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Ting-a-ling   By: (1834-1902)

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Illustrated by E. B. Bensell


New York. Charles Scribner's Sons. 1921

Entered, according to Act of Congress, in the year 1869, by Frank R. Stockton, in the Clerk's Office of the District Court for the Eastern District of Pennsylvania.

Copyright, 1882, by Charles Scribner's Sons. Copyright, 1910, by William S. Stockton.



In a far country of the East, in a palace surrounded by orange groves, where the nightingales sang, and by silvery lakes, where the soft fountains plashed, there lived a fine old king. For many years he had governed with great comfort to himself, and to the tolerable satisfaction of his subjects. His queen being dead, his whole affection was given to his only child, the Princess Aufalia; and, whenever he happened to think of it, he paid great attention to her education. She had the best masters of embroidery and in the language of flowers, and she took lessons on the zithar three times a week.

A suitable husband, the son of a neighboring monarch, had been selected for her when she was about two hours old, thus making it unnecessary for her to go into society, and she consequently passed her youthful days in almost entire seclusion. She was now, when our story begins, a woman more beautiful than the roses of the garden, more musical than the nightingales, and far more graceful than the plashing fountains.

One balmy day in spring, when the birds were singing lively songs on the trees, and the crocuses were coaxing the jonquils almost off their very stems with their pretty ways, Aufalia went out to take a little promenade, followed by two grim slaves. Closely veiled, she walked in the secluded suburbs of the town, where she was generally required to take her lonely exercise. To day, however, the slaves, impelled by a sweet tooth, which each of them possessed, thought it would be no harm if they went a little out of their way to procure some sugared cream beans, which were made excellently well by a confectioner near the outskirts of the city. While they were in the shop, bargaining for the sugar beans, a young man who was passing thereby stepped up to the Princess, and asked her if she could tell him the shortest road to the baths, and if there was a good eating house in the neighborhood. Now as this was the first time in her life that the Princess had been addressed by a young man, it is not surprising that she was too much astonished to speak, especially as this youth was well dressed, extremely handsome, and of proud and dignified manners, although, to be sure, a little travel stained and tired looking.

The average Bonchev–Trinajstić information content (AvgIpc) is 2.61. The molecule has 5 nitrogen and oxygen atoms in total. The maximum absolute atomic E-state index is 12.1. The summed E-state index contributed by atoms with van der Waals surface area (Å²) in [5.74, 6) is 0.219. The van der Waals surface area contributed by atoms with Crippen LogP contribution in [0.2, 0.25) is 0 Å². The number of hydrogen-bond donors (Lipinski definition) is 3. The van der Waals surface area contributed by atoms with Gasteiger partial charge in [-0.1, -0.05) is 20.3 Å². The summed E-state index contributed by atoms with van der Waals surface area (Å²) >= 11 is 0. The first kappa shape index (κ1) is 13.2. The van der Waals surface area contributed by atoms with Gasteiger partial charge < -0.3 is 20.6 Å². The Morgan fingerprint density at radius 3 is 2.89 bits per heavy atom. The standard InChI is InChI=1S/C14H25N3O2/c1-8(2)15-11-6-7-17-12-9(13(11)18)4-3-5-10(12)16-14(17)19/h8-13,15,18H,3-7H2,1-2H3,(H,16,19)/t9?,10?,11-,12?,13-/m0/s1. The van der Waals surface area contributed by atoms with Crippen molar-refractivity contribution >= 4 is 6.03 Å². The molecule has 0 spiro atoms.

When she had somewhat recovered from her embarrassment, she raised her veil, (as if it was necessary to do so in speaking to a young man!) and told him that she was sure she had not the slightest idea where any place in the city was, that she very seldom went into the city, and never thought about the way to any place when she did go, that she wished she knew where those places were that he mentioned, for she would very much like to tell him, especially if he was hungry, which she knew was not pleasant, and no doubt he was not used to it, but that indeed she hadn't any idea about the way anywhere, but

There is no knowing how long the Princess might have run on thus (and her veil up all the time) had not the two slaves at that moment emerged from the sugar bean shop. The sight of the Princess actually talking to a young man in the broad daylight so amazed them, that they stood for a moment dumb in the door. But, recovering from their surprise, they drew their cimeters, and ran toward the Prince (for such his every action proclaimed him to be). When this high born personage saw them coming with drawn blades, his countenance flushed, and his eyes sparkled with rage... Continue reading book >>

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